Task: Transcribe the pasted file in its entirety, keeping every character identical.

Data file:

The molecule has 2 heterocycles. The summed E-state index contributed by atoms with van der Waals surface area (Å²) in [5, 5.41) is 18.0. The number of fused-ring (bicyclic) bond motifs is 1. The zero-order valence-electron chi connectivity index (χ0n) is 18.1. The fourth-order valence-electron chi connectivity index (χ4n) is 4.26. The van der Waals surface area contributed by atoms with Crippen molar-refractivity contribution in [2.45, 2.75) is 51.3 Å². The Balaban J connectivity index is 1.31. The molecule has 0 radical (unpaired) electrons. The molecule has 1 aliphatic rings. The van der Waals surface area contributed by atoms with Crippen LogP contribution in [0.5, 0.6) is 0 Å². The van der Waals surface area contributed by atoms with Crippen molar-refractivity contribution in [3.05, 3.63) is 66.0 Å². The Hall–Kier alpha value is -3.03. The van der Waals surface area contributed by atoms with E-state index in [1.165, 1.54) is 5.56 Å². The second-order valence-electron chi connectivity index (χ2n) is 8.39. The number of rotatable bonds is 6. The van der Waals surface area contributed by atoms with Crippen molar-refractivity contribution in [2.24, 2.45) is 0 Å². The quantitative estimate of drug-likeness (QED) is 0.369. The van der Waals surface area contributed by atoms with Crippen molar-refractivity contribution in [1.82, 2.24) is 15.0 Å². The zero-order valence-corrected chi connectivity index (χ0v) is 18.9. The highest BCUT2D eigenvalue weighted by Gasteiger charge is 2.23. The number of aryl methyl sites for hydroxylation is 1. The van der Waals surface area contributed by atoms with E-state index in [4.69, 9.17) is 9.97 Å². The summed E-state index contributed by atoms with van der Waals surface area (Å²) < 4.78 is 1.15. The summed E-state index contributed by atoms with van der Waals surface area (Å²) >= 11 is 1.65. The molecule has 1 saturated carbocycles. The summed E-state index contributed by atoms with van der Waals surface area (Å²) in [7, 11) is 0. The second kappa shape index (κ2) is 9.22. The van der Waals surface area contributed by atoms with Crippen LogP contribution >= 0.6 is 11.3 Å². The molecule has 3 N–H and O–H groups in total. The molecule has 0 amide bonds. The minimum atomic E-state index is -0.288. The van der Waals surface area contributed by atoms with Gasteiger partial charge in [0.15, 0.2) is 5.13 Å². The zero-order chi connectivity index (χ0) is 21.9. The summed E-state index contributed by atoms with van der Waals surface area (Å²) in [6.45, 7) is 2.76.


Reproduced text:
The molecule has 2 heterocycles. The summed E-state index contributed by atoms with van der Waals surface area (Å²) in [5, 5.41) is 18.0. The number of fused-ring (bicyclic) bond motifs is 1. The zero-order valence-electron chi connectivity index (χ0n) is 18.1. The fourth-order valence-electron chi connectivity index (χ4n) is 4.26. The van der Waals surface area contributed by atoms with Crippen molar-refractivity contribution in [2.45, 2.75) is 51.3 Å². The Balaban J connectivity index is 1.31. The molecule has 0 radical (unpaired) electrons. The molecule has 1 aliphatic rings. The van der Waals surface area contributed by atoms with Crippen LogP contribution in [0.5, 0.6) is 0 Å². The van der Waals surface area contributed by atoms with Crippen molar-refractivity contribution in [3.05, 3.63) is 66.0 Å². The Hall–Kier alpha value is -3.03. The van der Waals surface area contributed by atoms with E-state index in [1.165, 1.54) is 5.56 Å². The second-order valence-electron chi connectivity index (χ2n) is 8.39. The number of rotatable bonds is 6. The van der Waals surface area contributed by atoms with Crippen molar-refractivity contribution in [2.24, 2.45) is 0 Å². The quantitative estimate of drug-likeness (QED) is 0.369. The van der Waals surface area contributed by atoms with Crippen molar-refractivity contribution in [1.82, 2.24) is 15.0 Å². The zero-order valence-corrected chi connectivity index (χ0v) is 18.9. The highest BCUT2D eigenvalue weighted by Gasteiger charge is 2.23. The number of aryl methyl sites for hydroxylation is 1. The van der Waals surface area contributed by atoms with E-state index in [4.69, 9.17) is 9.97 Å². The summed E-state index contributed by atoms with van der Waals surface area (Å²) < 4.78 is 1.15. The summed E-state index contributed by atoms with van der Waals surface area (Å²) >= 11 is 1.65. The molecule has 1 saturated carbocycles. The summed E-state index contributed by atoms with van der Waals surface area (Å²) in [7, 11) is 0. The second kappa shape index (κ2) is 9.22. The van der Waals surface area contributed by atoms with Crippen LogP contribution >= 0.6 is 11.3 Å². The molecule has 3 N–H and O–H groups in total. The molecule has 0 amide bonds. The minimum atomic E-state index is -0.288. The van der Waals surface area contributed by atoms with Gasteiger partial charge in [0.15, 0.2) is 5.13 Å². The zero-order chi connectivity index (χ0) is 21.9. The summed E-state index contributed by atoms with van der Waals surface area (Å²) in [6.45, 7) is 2.76.